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glaucophane interference colors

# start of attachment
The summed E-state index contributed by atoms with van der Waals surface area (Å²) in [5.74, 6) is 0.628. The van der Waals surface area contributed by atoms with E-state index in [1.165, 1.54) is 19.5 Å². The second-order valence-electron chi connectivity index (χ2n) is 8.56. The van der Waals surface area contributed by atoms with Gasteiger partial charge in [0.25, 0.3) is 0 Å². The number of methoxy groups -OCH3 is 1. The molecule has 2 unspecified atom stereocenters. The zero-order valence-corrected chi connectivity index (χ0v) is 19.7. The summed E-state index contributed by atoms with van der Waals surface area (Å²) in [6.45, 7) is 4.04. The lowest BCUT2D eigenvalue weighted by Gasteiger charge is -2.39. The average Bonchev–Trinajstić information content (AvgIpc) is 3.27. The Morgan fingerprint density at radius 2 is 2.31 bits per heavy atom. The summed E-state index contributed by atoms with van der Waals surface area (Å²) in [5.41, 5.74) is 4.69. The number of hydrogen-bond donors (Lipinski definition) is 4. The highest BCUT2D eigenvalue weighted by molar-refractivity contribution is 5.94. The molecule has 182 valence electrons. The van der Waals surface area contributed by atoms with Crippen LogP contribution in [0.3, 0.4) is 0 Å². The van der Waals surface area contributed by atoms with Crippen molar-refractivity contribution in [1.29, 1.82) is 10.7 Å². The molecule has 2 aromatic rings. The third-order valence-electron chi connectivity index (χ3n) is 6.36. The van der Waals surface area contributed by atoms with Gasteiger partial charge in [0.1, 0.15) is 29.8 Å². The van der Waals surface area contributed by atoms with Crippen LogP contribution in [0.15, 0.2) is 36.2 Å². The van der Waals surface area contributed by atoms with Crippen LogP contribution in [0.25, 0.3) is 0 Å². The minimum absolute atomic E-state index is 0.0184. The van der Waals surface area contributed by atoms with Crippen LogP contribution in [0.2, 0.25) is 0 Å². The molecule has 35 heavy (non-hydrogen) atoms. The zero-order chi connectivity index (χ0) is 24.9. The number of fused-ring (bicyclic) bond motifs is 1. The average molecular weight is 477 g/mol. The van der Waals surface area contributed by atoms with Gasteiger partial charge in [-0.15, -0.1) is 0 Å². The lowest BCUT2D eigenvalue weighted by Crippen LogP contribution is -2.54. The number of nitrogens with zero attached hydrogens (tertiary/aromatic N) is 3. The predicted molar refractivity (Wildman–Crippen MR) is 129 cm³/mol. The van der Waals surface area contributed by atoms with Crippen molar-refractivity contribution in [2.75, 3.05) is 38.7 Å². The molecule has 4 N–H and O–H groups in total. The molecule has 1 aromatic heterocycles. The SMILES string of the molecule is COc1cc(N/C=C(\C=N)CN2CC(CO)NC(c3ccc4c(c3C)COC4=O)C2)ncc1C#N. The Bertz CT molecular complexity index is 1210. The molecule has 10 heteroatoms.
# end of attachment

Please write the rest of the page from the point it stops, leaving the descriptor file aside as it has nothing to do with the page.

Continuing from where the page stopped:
Talc. IG16-36 Pyroxenes Omphacite in a glaucophane schist.€ Omphacite is an Na-Ca-Mg-Al pyroxene, and is the location of some of the albite component in this feldspar-free rock. Epidote is a common … - Glaucophane Subgroup: Alkali Amphiboles, formed in Na-rich environments, associated with subduction zone chemistry Distinguishing Features: 120° cleavage Moderate to high relief Biaxial Medium interference colors Fibrous habit Photomicrograph of glaucophane in an eclogite under plain polarized light, showing distinct color and 120° cleavage. Brittle. In Greek, glaucophane means "blue appearing". Photomicrograph in plane polarized light with the stage rotated 90 degrees from above picture. Note the anomalous blue-gray interference colors in the glaucophane in this slide. Distinguished from other amphiboles by distinct blue color Chlorite - (Mg,Fe 2+,Fe 3+,Mn,Al) 12 [(Si,Al) 8 O 20](OH) 16 Chlorite is the group name for about 10 related minerals. The blueschist metamorphic facies gets its name from abundant blue minerals glaucophane and lawsonite. Glaucophane [Na 2(Mg,Fe)3Al2Si8O22 (OH)2] is a sodic amphibole that characterizes the subduction-related blue-schist facies. Interference colors are first order gray to white, like quartz and feldspar. Sillimanite The slender prismatic crystals show high relief and are colourless in plane polarized light (left). Characteristics. light. Photomicrograph of glaucophane in plain polarized Associated with lawsonite, pumpellyite, chlorite, albite, quartz, jadeite, and members of epidote group. NOR-281 Glaucophane is the name of a mineral and a mineral group belonging to the sodic amphibole supergroup of the double chain inosilicates, with the chemical formula ☐Na2(Mg3Al2)Si8O22(OH)2. The blue color is very diagnostic for this species. Uniaxial/Biaxial: Uniaxial (-) Optic axial angle (2V): – Glaucophane is named for its typical blue color. There is also a rare amphibole called holmquistite, chemical formula Li2Mg3Al2Si8O22(OH)2, which occurs only in lithium-rich continental rocks. From RRUFF. Note the anomalous blue-gray interference colors in the glaucophane in this slide. The mica flakes show obvious mottled 2nd order interference colors .The epidote grains are hard to pick out in XP light It appears with brilliant interference colors throughout the thin section. (blue tourmaline is darkest w/ c-axis perpendicular to vibration direction Maximum interference colors are first order red or second order blue, with decreasing order correlating to decreasing Fe content. The interference color chart is the same one as in the third edition 18 years earlier; now, however, it is no longer tipped in, but has been bound in, with the unfortunate consequence of losing the center portion of the chart (lost is the birefringence interval between 0.021 and 0.023) (Figure 18). The blue color is very diagnostic for this species. Specimens Glaucophane is named from its typical blue color (in Greek glaucophane means " blue appearing "). In hand specimen it is dark brown to black in color and shows the characteristic amphibole cleavage. Do the measurements on more than one grain. Glaucophane is also found in eclogites that have undergone retrograde metamorphism.[1]. To the left is a photomicrograph of glaucophane. Anthophyllite is distinguished from … Glaucophane forms a solid solution series with ferroglaucophane (Na2(Fe,Mg)3Al2Si8O22(OH)2). In XP light the chlorite shows anomalous interference colors, the glaucophane shows 2nd order interference colors, in places somewhat masked by the blue color of the mineral. There is no twinning in glaucophane. Crocidolite is called the "Blue Asbestos", because it is strongly pleochroic, ranging from Prussian blue and indigo blue to yellow green. Extinction angle: Parallel / 0° / straight Twins: Apatite twins are rare. Click the thumbnail to see a rollover image of the bird's eye texture when the crystal is close to extinction. The two endmembers are indistinguishable in hand specimens and are strongly pleochroic. from other amphiboles. • Interference colors: Low, from I order to II order. has a parallel extinction when viewed under cross polars. This material has undergone intense pressure and moderate heat as it was subducted downward toward the mantle. Riebeckite is the name used for minerals of the glaucophane-crossite-riebeckite series in which iron is predominant over magnesium and aluminum. chlorite schist pyrite; Chlorite_schist; Chlorite is the organization name for approximately 10 related minerals.However, the time period Chlorite may be used each to explain the organization in fashionable, or as a specific term to explain any inexperienced member of the Chlorite institution whose precise identity isn’t always realistic to be decided. The blue color blueschists is due to the presence of this blue amphibole. Glaucophane is a sodium magnesium iron aluminium silicate hydroxide mineral, found in blueschist facies subduction zones. To the left is a photomicrograph of glaucophane, the lavender colored mineral. Riebeckite ... and show very low order interference colors due to its low birefringence. The Mineral glaucophane Glaucophane is named from a combination of the Greek words Glaukos, meaning "blue", and Phainelein, meaning "appearance", alluding to its bluish color. Note the parallel extinction of one of the crystals and the end on view of Blue pleochroism in thin section/grain mount distinguishes Rio Oremo, Chiavolino, Pollone, Biella Province, Piedmont, Italy Field of View: 8 mm I believe the amphibole has been etched out of calcite. Tends to Ferroglaucophane is similar to glaucophane but is slightly denser and hence increased specific gravity. Blue in color under regular lighting, and often found in differing shades Anomalous interference colors: blue and brown. Click on the image to see a pleochroism rollover. As the major mineral component, it is glaucophane's color that gives the "blueschist" metamorphic rock type its name. The blue color is very diagnostic for this species. of polarizer). • Relief: Moderate. fast. Inclined extinction. Glaucophane crystallizes in the monoclinic system. Muscovite sample W-12 in cross-polarized light. Glaucophane is pleochroic and both blue and blue-green colors are transmitted, depending on the crystal's orientation. Distinct pleochroism: X= colorless, pale blue, yellow; Y= lavender-blue, bluish green; Z= blue, greenish blue, violet. Glaucophane - Na 2 Mg 3 Al 2 Si 8 O 22 (OH) 2. Glaucophane: Glaucophane . • Color: Blue • Pleochroism: From blue to violet. Darkest when c-axis parallel to vibration direction of lower polarizer The blue color blueschists is due to the presence of this blue amphibole. The interference colors of clinozoisite are anomalous, ranging from anomalous first order Berlin blue and brown for Fe-poor varieties, to anomalous first order lemon yellow for Fe-rich ones. Different minerals display different ranges of interference colors, so color variation is a useful tool for mineral identification. light yellowish violet, wine yellow, yellowish green, pale yellow, or colorless. If the interference colors compound the sample is length slow, if they subtract the sample is length fast. In thin-section, glaucophane is distinct due to its purple-blue-yellow trichroism. Hypersthene : Hypersthene . It is pleochroic in tints of brown. Parting on {100}, conchoidal to uneven fracture. Glaucophane, along with the closely related mineral riebeckite, to which it forms a series with, and their intermediate crossite, are the only well known amphiboles that are commonly blue. Plane/cross-polarized light, field width is 1.2 mm. the thickness of the slide by comparison with the standard interference colors for quartz and plagioclase. To the left is a photomicrograph of glaucophane. When the stage is rotated 90 degress, glaucophane's color changes from lavender to a clear, whitish purple. Glaucophane is named for its typical blue color. Roll over image is the same photomicrograph in cross polarized Glaucophane has length slow, riebeckite length Amanda Nyren (06), Bridget Mahoney (MHC '06), Camille Dywer ('14). Click on the image to see a pleochroism rollover. Glaucophane forms a series with the less-common Ferro-glaucophane, where Glaucophane is the magnesium-rich end member and Ferro-glaucophane is the iron-rich end member. Orthopyroxenes are noted for having low, first-order interference colors. Glaucophane generally forms in blueschist metamorphic rocks of gabbroic or basaltic composition that are rich in sodium and have experienced low temperature-high pressure metamorphism such as would occur along a subduction zone. And interference colors depend on grain orientation, so different grains of the same mineral in one thin section normally display a range of interference colors. It, along with the closely related mineral riebeckite are the only common amphibole minerals that are typically blue. ... anomalous blue interference colors. Cross polarized light, 100x. • Cleavage: Typical amphibole cleavage intersect at about 58° and 122°. In thin section, it shows high relief with a characteristic green - brown - yellow pleochroism. In one of the slides there is an irregular-shaped mineral of a light brown color and cut by intersecting cracks. Note the characteristic ~120 degree cleavage angles in some sections and the brown to green. light. It is probably best know for its low hardness. Interference color: Order II Extinction angle: 36 – 45° Twins: Twins with {100} as twin-plane are known. In Greek, glaucophane means "blue appearing". Note the varying shades of blue that are observed in plain polarized Lavender blue, blue, dark blue, gray or black. Glaucophane also It is more commonly euhedral than quartz in plutonic rocks. Although it has a micaceous structure, it is so easily deformed, that crystals are rarely seen. pleochroism. Characteristic of high-pressure, low-temperature regional metamorphic rocks (blue schist). Glaucophane's hardness is 5–6 and its specific gravity is approximately 3–3.2. Basal sections will show symmetric extinction, with elongate sections displaying parallel extinction and length slow. Cross sections are dark between crossed polars. However, the term chlorite can be used both to describe the group in general, or as a specific term to describe any green member of the Chlorite group whose exact identity is not practical to be determined. Note the anomalous blue-gray interference colors in the glaucophane in this slide. The muscovite alteration products are easily visible here, but the Mg-rich chlorite is not so visible because of its low birefringence. Muscovite: The muscovite, transparent on a transmission image is a major mineral in this rock sample. Glaucophane is the magnesium-rich endmember and ferroglaucophane is the iron-rich endmember. the glaucophane grades over into a green hornblende. Photomicrograph in plane polarized light showing lavender blue pleochroism. For many years, holmquistite was mistaken for glaucophane, as the two look identical in thin section. Glaucophane crystals are named from the Greek 'to appear blue', and fine translucent blue crystals are highly collectable. Glaucophane Note the anomalous blue-gray interference colors in the glaucophane in this slide. Interference color: Order I (black, gray to white). Uniaxial/Biaxial: Biaxial (+) Optic axial angle (2V): 2V measured: 58 – 83°, calculated: 74 – 88° http://rruff.geo.arizona.edu/doclib/hom/glaucophane.pdf, http://webmineral.com/data/Glaucophane.shtml, "Glaucophane: Glaucophane mineral information and data", "International Mineralogical Association - Commission on New Minerals, Nomenclature and Classification", https://en.wikipedia.org/w/index.php?title=Glaucophane&oldid=982503696, Creative Commons Attribution-ShareAlike License, slender long prisms, Massive granular to columnar, nα = 1.606 - 1.637 nβ = 1.615 - 1.650 nγ = 1.627 - 1.655, This page was last edited on 8 October 2020, at 15:22. Hornblende Note the characteristic ~120 degree cleavage angles in some sections and the brown to green. Talc has the chemical formula - Mg 3 Si 4 O 10 (OH) 2. Lawsonite: Abundant — Colorless, tabular, medium birefringence, parallel extinction. Darker with increasing Fe content. When the stage is rotated 90 degress, glaucophane's color changes from lavender to a clear, whitish purple. As the major mineral component, it is glaucophane's color that gives the "blueschist" metamorphic rock type its name. Hornblend : Hornblende . pleochroism. The relief is high, and the interference colors are of the third or fourth 349 Glaucophane: Rare with characteristic blue color Sphene/leucoxene: Minor Jadeite (CPX): Abundant — forms radiating aggregates with lawsonite. light. On the reflection image (left below), the muscovite appears dark due to the light absorption of the minerals deeper in the section (glaucophane) in hand sample. Glaucophane [Na 2 (Mg,Fe) 3 Al 2 Si 8 O 22 (OH) 2] is a sodic amphibole that characterizes the subduction-related blue-schist facies. Alex Strekeisen - I vetrini della mia fantasia. Color: Blue Gray: Hardness: 6-6.5: Specific gravity: 3.1 to 3.2: Cleavage/fracture: Two perfect prismatic {110}/ uneven: Luster: Vitreous: Transparency: Transparent to translucent: Streak: White to very light blue: δ: 0.01 – 0.02: PPL: Colorless to blue or violet Often strongly pleochroic: XPL: Up to 2 nd order interference colors Interference color may be masked by mineral color of blue. The anomalous interference colors are the result of strong dispersion of the 2V. Glaucophane in a blueschist.€ As with most monoclinic amphiboles, glaucophane has birefringent colors in the lower second order. Blackish-blue fibrous aggregate of glaucophane crystals,Cazadero, Sonoma County, California, USA. Light blue in thin section. Click on the image to see a larger image with a rollover of cross polars.